• Work for this organization?
  • Invest in this organization?
  • Partner with this organization?

Then review the answers as a group. In our experience, the leaders of innovative healthcare organizations rarely share the same story and the effort to share the story more broadly will fail unless consensus is developed with nuances to address specific audiences.

2. Once there’s an initial understanding of the story internally, it’s critical to do secondary research in the marketplace of ideas in which the organization competes. It’s essential to know what story an organization’s competitors are sharing, what story important stakeholder audiences want to see, hear or experience, and what story attracts partners and talent to make the vision of the organization real.

We’ve learned that success comes from a clear narrative that combines the story that the organization’s leaders want to share and drives the results they seek. Our experience demonstrates that an archetypal storyline (remember David and Goliath?) is crucial to success here. When an archetypal storyline is married with the specifics of the healthcare organization’s process, product, solution, etc., a truly unique, memorable, and compelling narrative is created.

3. Even a great story can be ruined if the storyteller is poor. So the next step is to identify a fluent storyteller. As healthcare organizations grow, it’s often tempting to pluck the storyteller from the top of the organization chart. But the CEO or chairman may not always be the best person to share the story, though they may be the best person to run the organization. Perhaps the best storyteller is the researcher or inventor whose passion created the innovation at the heart of the organization’s work. Far too often, we find that a failure to employ the most fluent storyteller when sharing a healthcare organization’s story can significantly diminish its chances for success.

4. Lastly, storytelling in healthcare is not complete unless its success is measured. By what means will the healthcare organization determine if its story is driving results? The amount invested? The quality of researchers attracted to the organization? The number of trial participants for a drug regimen? Whatever the measure, there should be at least one that allows the organization’s leaders to determine if they are successfully sharing the Capital S Story.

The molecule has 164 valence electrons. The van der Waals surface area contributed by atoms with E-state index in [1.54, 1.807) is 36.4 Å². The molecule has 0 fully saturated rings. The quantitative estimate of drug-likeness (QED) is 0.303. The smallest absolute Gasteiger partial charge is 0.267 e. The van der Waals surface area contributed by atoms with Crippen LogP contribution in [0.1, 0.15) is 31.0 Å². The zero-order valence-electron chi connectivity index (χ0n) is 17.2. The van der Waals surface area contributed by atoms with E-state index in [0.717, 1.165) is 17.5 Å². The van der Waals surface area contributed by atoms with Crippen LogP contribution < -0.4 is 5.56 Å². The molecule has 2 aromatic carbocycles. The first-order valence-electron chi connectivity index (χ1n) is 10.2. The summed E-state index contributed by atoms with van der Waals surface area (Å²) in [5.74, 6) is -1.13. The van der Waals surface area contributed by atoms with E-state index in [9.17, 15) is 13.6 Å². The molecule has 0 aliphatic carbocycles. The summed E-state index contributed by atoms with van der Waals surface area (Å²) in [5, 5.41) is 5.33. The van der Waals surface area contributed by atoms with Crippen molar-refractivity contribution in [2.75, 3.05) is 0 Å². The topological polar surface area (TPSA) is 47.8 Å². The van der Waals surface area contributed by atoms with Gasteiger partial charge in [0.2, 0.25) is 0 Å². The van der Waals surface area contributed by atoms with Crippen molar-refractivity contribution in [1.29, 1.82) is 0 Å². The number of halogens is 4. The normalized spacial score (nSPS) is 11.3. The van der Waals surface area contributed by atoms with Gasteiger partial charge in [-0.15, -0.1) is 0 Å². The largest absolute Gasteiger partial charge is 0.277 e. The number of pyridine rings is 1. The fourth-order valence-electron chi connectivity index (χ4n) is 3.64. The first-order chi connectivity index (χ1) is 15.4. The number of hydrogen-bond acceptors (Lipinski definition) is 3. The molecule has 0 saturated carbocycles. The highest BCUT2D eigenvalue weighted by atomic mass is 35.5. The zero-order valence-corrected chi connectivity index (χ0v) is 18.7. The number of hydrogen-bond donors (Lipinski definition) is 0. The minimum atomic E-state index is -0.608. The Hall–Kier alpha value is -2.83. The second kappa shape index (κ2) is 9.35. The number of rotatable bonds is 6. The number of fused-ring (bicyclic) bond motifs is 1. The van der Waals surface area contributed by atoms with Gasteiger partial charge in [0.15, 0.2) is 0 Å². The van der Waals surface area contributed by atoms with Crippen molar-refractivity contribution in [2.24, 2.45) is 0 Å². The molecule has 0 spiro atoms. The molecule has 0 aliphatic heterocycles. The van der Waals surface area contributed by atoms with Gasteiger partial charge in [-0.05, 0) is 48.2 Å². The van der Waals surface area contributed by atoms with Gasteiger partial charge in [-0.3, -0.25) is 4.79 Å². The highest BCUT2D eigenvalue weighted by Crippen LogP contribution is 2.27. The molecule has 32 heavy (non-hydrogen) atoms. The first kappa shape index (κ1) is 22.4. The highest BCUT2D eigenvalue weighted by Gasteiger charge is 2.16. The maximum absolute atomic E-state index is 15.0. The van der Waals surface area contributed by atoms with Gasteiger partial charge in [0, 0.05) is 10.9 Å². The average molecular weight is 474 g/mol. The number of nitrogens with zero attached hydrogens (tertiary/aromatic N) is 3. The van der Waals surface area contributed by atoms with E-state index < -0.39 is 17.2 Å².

In this regard, a successful Capital S Story endeavor is much like the work visionary healthcare leaders do every day in developing the solutions that drive their organizations forward. No one jumps into the lab willy-nilly and expects to develop a transformative solution without a plan, a thesis, or a full understanding of the known science around a particular problem.

Yet far too often, what we see in healthcare organizations is the equivalent of spending large sums of money on storytelling to communicate the value of the organization without bothering to figure out the actual story first. It can be a colossal waste of resources.

And as the Edelman survey of healthcare investors demonstrates, it can be overwhelmingly fruitless in terms of moving the hearts and minds (and budgets) of stakeholders critical to an innovative healthcare organization’s success.1

Developing a transformative happy ending

The challenges of global health in the last few years — COVID-19 and beyond — have only accelerated the importance of healthcare innovators and their ideas in creating a healthier future for the world.

At the same time, the competition for the resources necessary to transform healthcare is also accelerating. For example, today there are more than 30,000 medical journals, enough of them filled with competing visions, voices, and studies that confusion among healthcare consumers is rampant and important stakeholders – including investors – often have great difficulty understanding whether to invest in a particular healthcare innovation.

To chart the best path toward success in this exciting yet challenging environment, healthcare visionaries need to start the process of conveying their value by employing their most valuable communication resource: their Story.

Paul Furiga is president and chief storyteller of WordWrite, where he works with healthcare innovators to help them uncover, develop and share their most important marketing asset, their story. Previously, Paul was a vice president at Ketchum Public Relations. He also spent two decades as a journalist, covering everything from murders to the White House. He is the author of Finding Your Capital S Story.

References

  1. Edelman. (2022). Report available from https://www.edelman.com/trust/2022-trust-barometer/special-report-healthcare-institutional-investors [Accessed January 2023]
  2. Sinek. (2015) Ted Talk available from https://www.ted.com/talks/simon_sinek_how_great_leaders_inspire_action?language=en [Accessed January 2023]